Wednesday, July 30, 2008

Doctor Albin’s Five Dollar Specials


Now doctor Albin’s “five dollar” specials weren’t really that
long ago. In fact they may have even stretched into the
late 80’s here in Kensington. While other doctors may have
been charging 50 or 75 bucks for a “check-up”, doctor
Albin on Albemarle Road was still charging five bucks.

And I’m not really sure which of these houses on the right
he had his office in, I know it was one of them though.
Because I was one of his patients, and I always went to see
him when I wanted to hear only “good news”.

Oh, and don’t forget the “red pills” that doctor Albin gave
you when you left. I mean those pills were good for just
about everything you know.

Even terminal “lung cancer”.

Yeah, good old doctor Albin, he told my dad he was as
healthy as a horse and would live until he was a hundred
years old.

Except my dad died at 39, only three months later.

But at least doctor Albin never made you feel bad,
or like you had something wrong with you.
No, it was only a "positive" experience when you
saw doctor Albin. No matter what your condition.

I remember one time I was playing roller hockey on my
block and the puck really smashed my finger. With ice
wrapped around it I walked over to doctor Albin’s office.
I sat there on the sun porch with a dozen or so of his regular
elderly patients. The ice I had wrapped around my finger
just dipped on the wood floor, making a small puddle.

When it was my turn to see him, he didn’t even take me
inside. He just gave me more ice and a hand full of those
red pills. And he let me slide for the five bucks too.

Good old doctor Albin.

And don't you dare call him a "quack" if you knew what
was good for you. No, the only quacking we heard came
came form Prospect Park lake.

No, we never heard
doctor Albin "quack" once,
no, never once.

Yeah, good old doctor Albin, did we love him or what.

But I'm afraid the story about doctor Albin doesn’t have a
very happy ending you know. From what I heard, some
junkie broke into his house looking for drugs and
apparently killed him. That was sometime in the late
80’s or early 90’s, although I was never sure.

Doctor Albin and five dollar office visits.
And I don’t think anyone ever asked
him if he took insurance.

Ron Lopez
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10 comments:

Anonymous said...

you wre probably being thrown off by the white fence it wasnt there back when Dr. Albin was. I'm pretty sure his house is the one with the fence.
The Pills he gave us were always orange and white. (in the little white pill box) I'm pretty sure it was the early to mid 90's that he died. I hadnt heard that about him being killed though.
Dont forget, if you were quiet and didnt wake the baby you got a lollipop.

Randy Reis said...

Right Ronnie, everything was always good with Doc, I walked around for a week with a broken wrist after he told me it was fine.. And I loved him, best Doc OI ever had!!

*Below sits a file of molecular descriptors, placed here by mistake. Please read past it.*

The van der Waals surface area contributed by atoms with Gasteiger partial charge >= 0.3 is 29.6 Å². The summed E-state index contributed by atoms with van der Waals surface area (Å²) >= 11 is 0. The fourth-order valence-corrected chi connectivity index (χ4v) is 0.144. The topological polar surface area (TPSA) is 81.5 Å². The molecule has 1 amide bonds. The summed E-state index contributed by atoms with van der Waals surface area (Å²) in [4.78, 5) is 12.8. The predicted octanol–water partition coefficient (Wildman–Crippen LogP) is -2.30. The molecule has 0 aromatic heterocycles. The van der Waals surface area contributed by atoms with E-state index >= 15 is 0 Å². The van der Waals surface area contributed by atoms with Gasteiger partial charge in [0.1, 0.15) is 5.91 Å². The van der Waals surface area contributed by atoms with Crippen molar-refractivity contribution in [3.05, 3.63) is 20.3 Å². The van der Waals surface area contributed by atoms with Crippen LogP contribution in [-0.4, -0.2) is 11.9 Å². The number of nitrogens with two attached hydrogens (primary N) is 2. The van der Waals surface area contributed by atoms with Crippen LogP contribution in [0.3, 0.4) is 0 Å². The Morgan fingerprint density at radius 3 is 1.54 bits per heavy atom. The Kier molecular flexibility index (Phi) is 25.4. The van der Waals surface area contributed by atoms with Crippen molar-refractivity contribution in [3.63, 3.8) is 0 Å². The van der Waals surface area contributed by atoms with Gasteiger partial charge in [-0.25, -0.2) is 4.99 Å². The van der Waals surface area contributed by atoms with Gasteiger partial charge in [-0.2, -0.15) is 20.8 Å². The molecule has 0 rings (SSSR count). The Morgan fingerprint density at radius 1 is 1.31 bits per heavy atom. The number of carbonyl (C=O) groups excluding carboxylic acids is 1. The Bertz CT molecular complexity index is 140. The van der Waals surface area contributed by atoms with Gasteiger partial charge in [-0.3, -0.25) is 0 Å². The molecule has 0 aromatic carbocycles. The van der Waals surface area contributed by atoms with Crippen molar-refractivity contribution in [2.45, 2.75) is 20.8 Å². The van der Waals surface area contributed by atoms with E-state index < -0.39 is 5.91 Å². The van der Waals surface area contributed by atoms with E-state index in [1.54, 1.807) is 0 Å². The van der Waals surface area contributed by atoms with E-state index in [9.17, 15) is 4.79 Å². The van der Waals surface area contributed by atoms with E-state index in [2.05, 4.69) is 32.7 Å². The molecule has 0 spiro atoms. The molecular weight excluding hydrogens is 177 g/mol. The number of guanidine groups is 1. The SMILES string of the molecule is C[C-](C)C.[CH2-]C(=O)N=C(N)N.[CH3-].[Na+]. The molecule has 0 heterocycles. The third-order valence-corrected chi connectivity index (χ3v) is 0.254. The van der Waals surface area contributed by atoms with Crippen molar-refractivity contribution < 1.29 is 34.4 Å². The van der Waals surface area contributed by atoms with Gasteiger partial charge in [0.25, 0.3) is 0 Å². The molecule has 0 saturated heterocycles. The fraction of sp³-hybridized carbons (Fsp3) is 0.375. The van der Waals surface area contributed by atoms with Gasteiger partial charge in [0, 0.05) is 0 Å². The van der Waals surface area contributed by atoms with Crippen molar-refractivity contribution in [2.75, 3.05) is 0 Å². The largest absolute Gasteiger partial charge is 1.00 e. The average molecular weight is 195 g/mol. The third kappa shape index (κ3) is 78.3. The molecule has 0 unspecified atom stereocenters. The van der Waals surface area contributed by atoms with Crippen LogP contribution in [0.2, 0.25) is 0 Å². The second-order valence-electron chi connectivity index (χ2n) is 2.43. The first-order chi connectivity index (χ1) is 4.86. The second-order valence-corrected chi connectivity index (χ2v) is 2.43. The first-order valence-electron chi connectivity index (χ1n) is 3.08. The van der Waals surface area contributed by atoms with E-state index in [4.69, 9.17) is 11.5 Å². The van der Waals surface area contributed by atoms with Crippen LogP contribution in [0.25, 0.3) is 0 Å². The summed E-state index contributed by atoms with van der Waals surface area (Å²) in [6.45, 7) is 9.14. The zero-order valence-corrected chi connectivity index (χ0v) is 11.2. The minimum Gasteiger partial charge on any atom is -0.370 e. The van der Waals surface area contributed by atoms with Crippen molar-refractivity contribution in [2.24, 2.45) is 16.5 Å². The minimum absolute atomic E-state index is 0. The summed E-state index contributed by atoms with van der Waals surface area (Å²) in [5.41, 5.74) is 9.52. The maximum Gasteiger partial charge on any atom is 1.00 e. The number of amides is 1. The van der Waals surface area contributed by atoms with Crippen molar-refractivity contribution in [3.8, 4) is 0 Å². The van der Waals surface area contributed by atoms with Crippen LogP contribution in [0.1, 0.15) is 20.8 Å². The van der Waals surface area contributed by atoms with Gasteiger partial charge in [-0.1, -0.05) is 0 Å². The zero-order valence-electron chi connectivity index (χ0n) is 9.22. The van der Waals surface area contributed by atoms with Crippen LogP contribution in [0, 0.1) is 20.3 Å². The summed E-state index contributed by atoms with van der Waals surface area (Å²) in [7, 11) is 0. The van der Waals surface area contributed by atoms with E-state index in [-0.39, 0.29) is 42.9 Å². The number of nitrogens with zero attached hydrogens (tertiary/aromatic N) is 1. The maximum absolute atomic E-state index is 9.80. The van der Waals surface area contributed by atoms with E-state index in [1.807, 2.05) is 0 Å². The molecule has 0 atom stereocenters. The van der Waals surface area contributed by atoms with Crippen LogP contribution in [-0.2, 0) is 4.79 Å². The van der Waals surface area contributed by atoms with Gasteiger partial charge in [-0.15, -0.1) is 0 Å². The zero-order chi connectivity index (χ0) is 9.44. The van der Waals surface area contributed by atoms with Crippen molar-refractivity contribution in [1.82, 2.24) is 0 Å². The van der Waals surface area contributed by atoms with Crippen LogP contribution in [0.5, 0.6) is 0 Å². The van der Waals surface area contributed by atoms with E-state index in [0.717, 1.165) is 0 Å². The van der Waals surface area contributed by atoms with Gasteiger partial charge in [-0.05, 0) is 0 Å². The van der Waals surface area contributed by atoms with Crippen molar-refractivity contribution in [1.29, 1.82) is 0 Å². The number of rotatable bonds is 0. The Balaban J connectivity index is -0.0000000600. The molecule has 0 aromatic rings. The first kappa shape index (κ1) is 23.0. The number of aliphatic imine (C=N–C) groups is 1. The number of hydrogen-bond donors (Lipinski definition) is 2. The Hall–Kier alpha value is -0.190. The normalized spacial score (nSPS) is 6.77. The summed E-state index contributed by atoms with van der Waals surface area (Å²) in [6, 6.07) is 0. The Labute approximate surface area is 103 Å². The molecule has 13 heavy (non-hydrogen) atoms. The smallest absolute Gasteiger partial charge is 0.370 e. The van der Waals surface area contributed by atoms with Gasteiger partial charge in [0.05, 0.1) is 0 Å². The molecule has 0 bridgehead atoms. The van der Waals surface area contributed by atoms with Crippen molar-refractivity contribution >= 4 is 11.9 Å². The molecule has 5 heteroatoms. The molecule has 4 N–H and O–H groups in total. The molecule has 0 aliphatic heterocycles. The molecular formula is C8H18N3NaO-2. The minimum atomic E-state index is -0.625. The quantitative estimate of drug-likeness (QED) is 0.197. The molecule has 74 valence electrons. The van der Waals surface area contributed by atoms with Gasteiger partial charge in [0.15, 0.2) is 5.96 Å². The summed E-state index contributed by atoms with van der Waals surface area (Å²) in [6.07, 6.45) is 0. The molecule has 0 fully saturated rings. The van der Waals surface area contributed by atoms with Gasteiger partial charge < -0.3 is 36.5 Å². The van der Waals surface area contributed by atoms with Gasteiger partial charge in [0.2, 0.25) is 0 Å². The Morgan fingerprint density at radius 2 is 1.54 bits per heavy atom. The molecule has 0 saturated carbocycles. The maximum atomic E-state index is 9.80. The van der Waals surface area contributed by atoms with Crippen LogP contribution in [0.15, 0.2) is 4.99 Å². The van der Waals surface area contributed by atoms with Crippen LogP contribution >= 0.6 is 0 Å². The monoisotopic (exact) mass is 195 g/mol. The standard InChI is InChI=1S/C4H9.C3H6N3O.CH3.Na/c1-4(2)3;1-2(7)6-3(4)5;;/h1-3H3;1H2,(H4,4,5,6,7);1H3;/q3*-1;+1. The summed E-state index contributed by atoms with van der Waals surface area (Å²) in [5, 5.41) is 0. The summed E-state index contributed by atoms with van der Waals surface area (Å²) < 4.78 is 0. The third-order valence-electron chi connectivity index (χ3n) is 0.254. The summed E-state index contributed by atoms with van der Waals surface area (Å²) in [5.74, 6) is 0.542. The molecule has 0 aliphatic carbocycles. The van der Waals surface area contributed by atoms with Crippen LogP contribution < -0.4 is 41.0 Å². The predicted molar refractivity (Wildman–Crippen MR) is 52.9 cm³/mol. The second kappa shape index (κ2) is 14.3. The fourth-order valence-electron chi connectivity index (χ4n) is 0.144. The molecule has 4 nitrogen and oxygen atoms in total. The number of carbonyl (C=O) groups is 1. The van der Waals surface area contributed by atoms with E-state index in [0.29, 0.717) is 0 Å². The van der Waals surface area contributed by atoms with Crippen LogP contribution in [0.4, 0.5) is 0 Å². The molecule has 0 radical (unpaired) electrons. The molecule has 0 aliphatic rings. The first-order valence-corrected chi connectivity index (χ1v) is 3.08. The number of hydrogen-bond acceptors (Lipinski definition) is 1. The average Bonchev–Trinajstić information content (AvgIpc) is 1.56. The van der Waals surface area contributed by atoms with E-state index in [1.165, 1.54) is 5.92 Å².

Randy Reis

Ron Lopez said...

Hey Randy!

Thanks for reading!
You had one of the best "heavy" slapshots around when we used to play!

No wonder the palm of my left hand
still stings after 30 years!

Ronnie Lopez

Anonymous said...

I believe he was killed in the summer of 1995 - pushed down the stairs by a junkie and left to die.

Anonymous said...

YES!!! good old DR Albin..coming from a family of 5 brothers my mom would always send us there for a cold / flu....or forms like school/boyscouts/working papers had to be signed $5.00 and your on your way...guess he could charge that cause he never updated his office equipment...lol

Mikey D E8th

Profenglish said...

Doc Albin, My mother use to go there on a weekly visit for her B12 injections... I remember the pills also, he gave them for every ailment you could imagine. They were probably placebos.

Anonymous said...

he was the best for writing notes when we cut class. 5 bucks for a day of freedom.

Anonymous said...

I also went to Dr. Albin,lol,the pill pusher.The house is the one to the right(west) of the house with the white(picket type)fence.

Funda said...

Yes the $5.00 doctor we called him I never even knew his name. We went to him for the easy stuff whenever my parents didnt want to go all the way to Sheepshead Bay to our regular pediatrician. I remember sitting on his porch waiting for him, and I always got the lollipop afterwards... wow thanks for the flashback!

Anonymous said...

I remember Dr. Albin well. He was the poor man's doctor. Never charged more than $5.00 (and only$3.00 when he pierced my ears)and always a full house of patients and their families waiting to see him. No appts for him, it was always first come, first served. How many times did I hear him exclaim when he called in the next patient (no assistants for him) "what the chicken soup didn't work?". We'd all chuckle, but he took care of every problem you had. At some point before he died I met Dr. Albin walking home from the train station on Albemarle Rd and he mentioned his wife had suffered a stroke and he was on his way home from visiting her. Shortly thereafter he was killed. How sad that was to hear. I still think fondly of the "good old family doctor." They don't exist anymore.